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Windows Editors and Shells  

Dave Rupert is switching to Windows in part because the web dev crowd is a little heavy on the Apple, which isn't true, generally, of the user's we build for.

But not only is he switching, he's documenting the important developer-y stuff that he's having to go through in the transition.

Web Font Anti-Patterns  

A series of articles by Bram Stein on typography, performance and modern day best-practices for using fonts. I particularly like what Bram has to say on overusing web fonts:

An­other re­cent trend is us­ing web fonts where they’re not ap­pro­pri­ate. Don’t use web fonts if you don’t need them. They’re not the right an­swer for every­thing. If you find your­self wrap­ping each let­ter or word in a span el­e­ment in or­der to style them — stop. Use SVG.

Most of the times when you’re wrap­ping words and char­ac­ters in span el­e­ments you are ac­tu­ally at­tempt­ing to do let­ter­ing in HTML and CSS. There is a fine line be­tween type and let­ter­ing, and web browsers are not great at the lat­ter. SVG on the other hand is a great fit for let­ter­ing. It’ll give you ab­solute con­trol over kern­ing, track­ing, po­si­tion, gra­di­ents, mask­ing, and colour. As an added bonus, the re­sult­ing SVG file size will be smaller than load­ing sev­eral fonts.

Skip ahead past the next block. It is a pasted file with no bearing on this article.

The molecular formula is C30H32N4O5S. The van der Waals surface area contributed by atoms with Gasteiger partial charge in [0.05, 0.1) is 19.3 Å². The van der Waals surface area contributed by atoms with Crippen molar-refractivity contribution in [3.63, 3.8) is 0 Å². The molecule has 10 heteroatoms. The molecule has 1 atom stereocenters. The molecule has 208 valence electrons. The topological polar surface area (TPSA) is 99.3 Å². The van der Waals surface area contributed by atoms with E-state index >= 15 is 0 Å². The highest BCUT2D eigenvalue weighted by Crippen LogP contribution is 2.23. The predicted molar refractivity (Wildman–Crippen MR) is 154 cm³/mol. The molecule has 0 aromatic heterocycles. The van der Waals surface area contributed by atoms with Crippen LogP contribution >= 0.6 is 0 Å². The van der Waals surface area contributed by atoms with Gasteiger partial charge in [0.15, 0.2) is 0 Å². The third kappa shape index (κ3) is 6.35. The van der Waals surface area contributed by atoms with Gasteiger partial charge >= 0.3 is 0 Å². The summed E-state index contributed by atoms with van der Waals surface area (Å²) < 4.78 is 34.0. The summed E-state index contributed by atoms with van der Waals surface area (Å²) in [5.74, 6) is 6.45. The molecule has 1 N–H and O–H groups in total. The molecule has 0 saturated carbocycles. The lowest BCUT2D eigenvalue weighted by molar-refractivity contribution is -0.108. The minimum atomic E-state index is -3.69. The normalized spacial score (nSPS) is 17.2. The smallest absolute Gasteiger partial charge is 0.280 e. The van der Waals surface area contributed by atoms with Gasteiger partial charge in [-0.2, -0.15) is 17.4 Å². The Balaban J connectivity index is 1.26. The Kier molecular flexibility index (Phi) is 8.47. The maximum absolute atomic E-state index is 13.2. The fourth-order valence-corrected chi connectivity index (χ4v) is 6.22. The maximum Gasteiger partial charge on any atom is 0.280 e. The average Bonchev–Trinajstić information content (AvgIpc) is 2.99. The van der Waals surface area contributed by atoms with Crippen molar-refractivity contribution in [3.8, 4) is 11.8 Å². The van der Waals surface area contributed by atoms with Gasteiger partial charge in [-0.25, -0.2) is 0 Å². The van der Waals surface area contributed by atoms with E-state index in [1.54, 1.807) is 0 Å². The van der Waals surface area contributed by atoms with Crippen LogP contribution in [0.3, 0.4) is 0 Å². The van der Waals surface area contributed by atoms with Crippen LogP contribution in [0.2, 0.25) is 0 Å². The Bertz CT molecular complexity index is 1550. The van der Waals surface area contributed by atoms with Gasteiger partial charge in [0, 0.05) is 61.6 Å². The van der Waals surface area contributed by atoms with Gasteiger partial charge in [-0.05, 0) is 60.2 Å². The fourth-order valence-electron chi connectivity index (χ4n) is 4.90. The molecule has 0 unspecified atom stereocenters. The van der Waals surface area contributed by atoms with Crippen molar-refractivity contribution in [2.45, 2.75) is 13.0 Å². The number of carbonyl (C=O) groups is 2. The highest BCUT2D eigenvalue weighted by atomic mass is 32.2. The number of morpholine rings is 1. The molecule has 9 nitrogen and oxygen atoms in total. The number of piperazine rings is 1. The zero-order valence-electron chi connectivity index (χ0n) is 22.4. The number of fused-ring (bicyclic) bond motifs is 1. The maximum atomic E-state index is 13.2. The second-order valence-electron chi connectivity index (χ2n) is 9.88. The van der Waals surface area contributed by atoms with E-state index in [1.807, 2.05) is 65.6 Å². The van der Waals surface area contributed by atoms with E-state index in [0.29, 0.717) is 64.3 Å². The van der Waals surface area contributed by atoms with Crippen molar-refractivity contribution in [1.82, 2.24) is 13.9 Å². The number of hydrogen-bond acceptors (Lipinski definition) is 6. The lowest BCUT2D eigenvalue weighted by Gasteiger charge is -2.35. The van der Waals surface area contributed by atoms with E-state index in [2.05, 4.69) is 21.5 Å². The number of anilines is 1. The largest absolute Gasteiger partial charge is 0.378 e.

Anselm Hannemann also has a take on webfont loading best practices.

The Tragicomic History of CSS Color Names  

Ever wondered why we have CSS color names like tomato, salmon and darkgoldenrod? Ars Technica on the evolution (and convolution) of the "Named Colors" spec:

Backlash ensued. The color database had been subjected to the whims of so many different programmers that it became deeply disorganized, leading some to argue it had no place in CSS. Critics attacked its naming scheme: “dark gray” was lighter than “gray”; there was a “medium violet red” but no “violet red”; “light goldenrod yellow” had no corresponding “goldenrod yellow.” In total 17 colors had dark versions, but only 13 had light ones. Color distribution was also uneven, skewing toward reds and greens and away from blues.

Nerds having trouble naming things? You don't say.

There are murmurs from the deep about future versions of color naming with a more standardized approach. Where variations like "dark", "light", "deep", or "dull" have specified meaning, and certainly come off the fingers easier than programmatic coloring like rgb or hsl.

The Snowballing of Practice

I really want to be a better musician. Someday, I will be. I know what it takes: practice.

I want to get really good. I want people to hear me play and say to themselves "hey that guy really knows how to play." I want to be able to sit down with other musicians and make things happen. I want to understand music in a lot deeper way than I do now. That's going to take a boatload of practice.

Say the day comes I'm really motivated about this. My life has morphed such that this is my top priority. I'm gonna get good at this. I'm gonna do whatever it takes.

There is a weird barrier in my way. I can't practice eight hours a day. I'm not good enough to practice eight hours a day.


Accelerated Mobile Pages Project

New Google thing, aimed at unsucking the "mobile" web: